Legality of the Trump Disclosures, Revisited

When President Trump disclosed classified intelligence information to Russian officials last week, did he commit a crime? Considering that the President is the author of the national security classification system, and that he is empowered to determine who gets access to classified information, it seems obvious that the answer is No. His action might have […]

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Obstruction of Justice, & More from CRS

A 2014 report on obstruction of justice prepared by the Congressional Research Service was highlighted on the CRS congressional intranet this week, apparently in response to news stories and congressional interest in the topic. See Obstruction of Justice: an Overview of Some of the Federal Statutes that Prohibit Interference with Judicial, Executive, or Legislative Activities, […]

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An Authorized Disclosure of Classified Information

Updated below President Trump’s disclosure of classified intelligence information to Russian officials, reported by the Washington Post, may have been reckless, damaging and irresponsible. But it was not a crime. Disclosures of classified information are not categorically prohibited by law. Even intelligence sources and methods are only required to be protected under the National Security […]

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Special Counsels, FBI Director Removal, & More from CRS

In order to appoint a special counsel to investigate potential criminal activity in the executive branch, the Congressional Research Service explained last week, the Attorney General (or his deputy) “must determine that a criminal investigation is warranted; that the normal process of investigation or prosecution would present a conflict of interest for DOJ or other […]

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Garwin on Strategic Security Challenges to the US

There are at least four major “strategic security challenges” that could place the United States at risk within the next decade, physicist Richard L. Garwin told the National Academy of Sciences earlier this month. “The greatest threat, based on expected value of damage, is cyberattack,” he said. Other challenges arise from the actions of North […]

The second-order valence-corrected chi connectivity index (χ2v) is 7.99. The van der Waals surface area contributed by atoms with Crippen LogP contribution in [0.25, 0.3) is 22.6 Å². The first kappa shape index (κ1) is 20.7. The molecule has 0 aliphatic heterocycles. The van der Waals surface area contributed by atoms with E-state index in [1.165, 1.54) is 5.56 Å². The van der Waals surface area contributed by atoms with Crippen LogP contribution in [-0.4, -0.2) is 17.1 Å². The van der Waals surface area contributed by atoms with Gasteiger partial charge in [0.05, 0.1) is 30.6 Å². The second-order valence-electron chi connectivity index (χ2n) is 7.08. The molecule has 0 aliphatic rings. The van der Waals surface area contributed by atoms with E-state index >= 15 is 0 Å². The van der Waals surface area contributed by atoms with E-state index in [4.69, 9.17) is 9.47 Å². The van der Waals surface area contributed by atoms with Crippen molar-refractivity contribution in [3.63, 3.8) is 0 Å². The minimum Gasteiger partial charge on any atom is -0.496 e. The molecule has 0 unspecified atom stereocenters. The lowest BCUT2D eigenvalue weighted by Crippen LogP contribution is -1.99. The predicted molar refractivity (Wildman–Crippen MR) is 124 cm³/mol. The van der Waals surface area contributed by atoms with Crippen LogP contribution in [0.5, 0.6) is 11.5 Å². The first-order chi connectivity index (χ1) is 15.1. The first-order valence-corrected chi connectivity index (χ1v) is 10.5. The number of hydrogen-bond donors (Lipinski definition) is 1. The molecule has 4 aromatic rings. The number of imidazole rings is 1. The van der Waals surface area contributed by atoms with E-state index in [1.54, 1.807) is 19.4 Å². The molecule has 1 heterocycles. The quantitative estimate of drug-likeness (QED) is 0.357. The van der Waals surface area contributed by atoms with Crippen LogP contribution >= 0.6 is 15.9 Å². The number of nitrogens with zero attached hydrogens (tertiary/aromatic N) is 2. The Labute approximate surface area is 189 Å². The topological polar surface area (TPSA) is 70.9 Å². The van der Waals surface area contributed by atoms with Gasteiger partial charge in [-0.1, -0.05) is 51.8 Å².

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Visual Recognition of Aircraft Still Needed

The ability to recognize and identify aircraft on sight remains a skill that soldiers need to acquire even in a highly automated military, according to the U.S. Army. “Soldiers must be knowledgeable in the identification of all types of aerial platforms ranging from fixed, tilt, and rotary wing aircraft and unmanned aircraft, in order to […]

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Government Shutdowns, & More from CRS

When Congress and the President fail to agree on government appropriations and previous funding expires, the result can be a massively disruptive shutdown of the federal government. This occurred most recently in October 2013, and lasted for 16 days. “Government shutdowns have necessitated furloughs of several hundred thousand federal employees, required cessation or reduction of […]

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Number of FOIA Requests Reaches Record High

Federal government agencies received more Freedom of Information Act requests last year than ever before, the Justice Department reported last week, reflecting a steadily growing demand for access to government information. Nearly 790,000 FOIA requests were received in FY 2016, an increase of more than 10% from the year before. The majority of requests were […]

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Notes on Los Alamos, 1953

A previously unpublished account of life in the Los Alamos nuclear weapons laboratory in the early 1950s describes a community determined to achieve, and to present, a semblance of conventional suburban life. It was circulated last month by Los Alamos historian Roger A. Meade. “In 1954 an unknown author drafted a report, reprinted below, describing […]

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